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FIERCE HOLY WAR IN A VIOLENT CITY
Hugh McIlvanney
January 15, 1968
Glasgow citizens love a fight, and nothing stirs one quicker than a confrontation of Celtic-Rangers fans, especially when these two soccer teams meet to start the New Year
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January 15, 1968

Fierce Holy War In A Violent City

Glasgow citizens love a fight, and nothing stirs one quicker than a confrontation of Celtic-Rangers fans, especially when these two soccer teams meet to start the New Year

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On a dead, muddy field before 75,000, Celtic, playing without four of the 11 who won the European Cup, were still generally too mobile and inventive in the first half for a Rangers' side that was ponderously physical in defense and had only Willie Johnston to suggest penetration in attack. John Greig, the Rangers captain, set a dubious example with repeated fouls on Jimmy Johnstone, Celtic's marvelously elusive right winger, and when Sandy Jardine chose to give Johnstone similar treatment the punishment was a free kick that led to a goal.

At the beginning of the second half Rangers appeared almost resigned, and the jubilant Celtic support were giving voice with "We're off to Dublin in the green, in the green...." They were silenced abruptly by the first of Fallon's moments of eccentricity. He contrived to permit a moderate shot to go through his legs, and at once Rangers found new vigor. Celtic began to labor, an unusual plight for a team considered one of the fittest in the world. Bobby Murdoch, a hero of Lisbon, brought reassurance when, with his back to goal, he controlled the ball in the air with his right foot and pivoted to hook a wonderful left-footer high beyond Rangers Goalkeeper Erik Sorensen. Still, Fallon was to have the final say. When Rangers Danish right back, Kai Johansen, moved up and mis-hit a shot from rather more than 25 yards it seemed that someone in the stands would have had time to get down and save the skidding ball. But Fallon, arching his body conveniently, dived over it and gave Rangers a draw. Two minutes later the match was over, and the red-haired goalkeeper was making an embarrassed sprint for the tunnel.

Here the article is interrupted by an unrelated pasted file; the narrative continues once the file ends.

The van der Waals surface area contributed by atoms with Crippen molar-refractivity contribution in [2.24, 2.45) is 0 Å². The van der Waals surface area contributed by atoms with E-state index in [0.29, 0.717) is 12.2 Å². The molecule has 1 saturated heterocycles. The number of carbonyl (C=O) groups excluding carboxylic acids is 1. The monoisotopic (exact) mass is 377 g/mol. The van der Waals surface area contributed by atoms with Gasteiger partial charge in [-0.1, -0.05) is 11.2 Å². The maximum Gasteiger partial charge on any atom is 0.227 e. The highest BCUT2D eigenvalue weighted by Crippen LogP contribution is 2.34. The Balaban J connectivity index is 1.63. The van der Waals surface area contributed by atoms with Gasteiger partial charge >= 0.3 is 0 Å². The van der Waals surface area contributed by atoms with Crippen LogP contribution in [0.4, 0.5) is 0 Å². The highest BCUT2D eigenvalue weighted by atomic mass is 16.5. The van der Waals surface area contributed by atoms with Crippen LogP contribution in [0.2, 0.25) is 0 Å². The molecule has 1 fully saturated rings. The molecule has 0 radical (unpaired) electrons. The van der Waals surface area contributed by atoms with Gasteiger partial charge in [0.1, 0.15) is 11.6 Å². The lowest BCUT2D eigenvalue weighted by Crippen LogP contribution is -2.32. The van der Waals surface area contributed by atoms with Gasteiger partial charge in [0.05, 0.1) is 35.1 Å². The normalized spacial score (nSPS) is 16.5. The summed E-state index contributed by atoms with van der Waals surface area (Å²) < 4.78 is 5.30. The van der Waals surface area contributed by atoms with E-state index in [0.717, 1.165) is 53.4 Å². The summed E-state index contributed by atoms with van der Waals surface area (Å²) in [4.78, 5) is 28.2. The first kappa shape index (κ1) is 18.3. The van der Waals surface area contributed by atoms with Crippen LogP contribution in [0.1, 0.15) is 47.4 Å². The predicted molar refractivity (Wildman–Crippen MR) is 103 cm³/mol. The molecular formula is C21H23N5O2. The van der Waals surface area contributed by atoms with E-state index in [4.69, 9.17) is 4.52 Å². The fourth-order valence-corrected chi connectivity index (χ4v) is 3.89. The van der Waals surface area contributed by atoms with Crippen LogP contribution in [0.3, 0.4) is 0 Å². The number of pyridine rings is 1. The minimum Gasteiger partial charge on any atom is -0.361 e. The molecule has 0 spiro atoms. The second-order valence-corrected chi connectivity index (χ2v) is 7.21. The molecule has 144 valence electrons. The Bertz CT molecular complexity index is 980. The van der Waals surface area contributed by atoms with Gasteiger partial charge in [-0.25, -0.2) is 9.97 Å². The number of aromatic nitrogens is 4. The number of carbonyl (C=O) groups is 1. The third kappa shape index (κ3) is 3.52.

"Tonight he won't have a friend in the world," someone said solemnly in the press box.

He had quite a few friends in "The Snug" bar at Bridgeton Cross, where a bunch of Rangers fans were soon dancing frenetically in a circle like Indians who had just heard about their team's performance at the Little Bighorn. They were brandishing their scarves ( Rangers and Celtic diehards are among the few people who wear woolen scarves all year round) and pint glasses crunched under their feet as they chanted, "Aye, aye, yippee, the Pope's a———-hippie."

Outside a news vendor was saying that it had been a quiet one. There were only four arrests in the ground. "Aye," said a customer in a green scarf, "I'll bet Fallon wishes there had been a break-in at half time."

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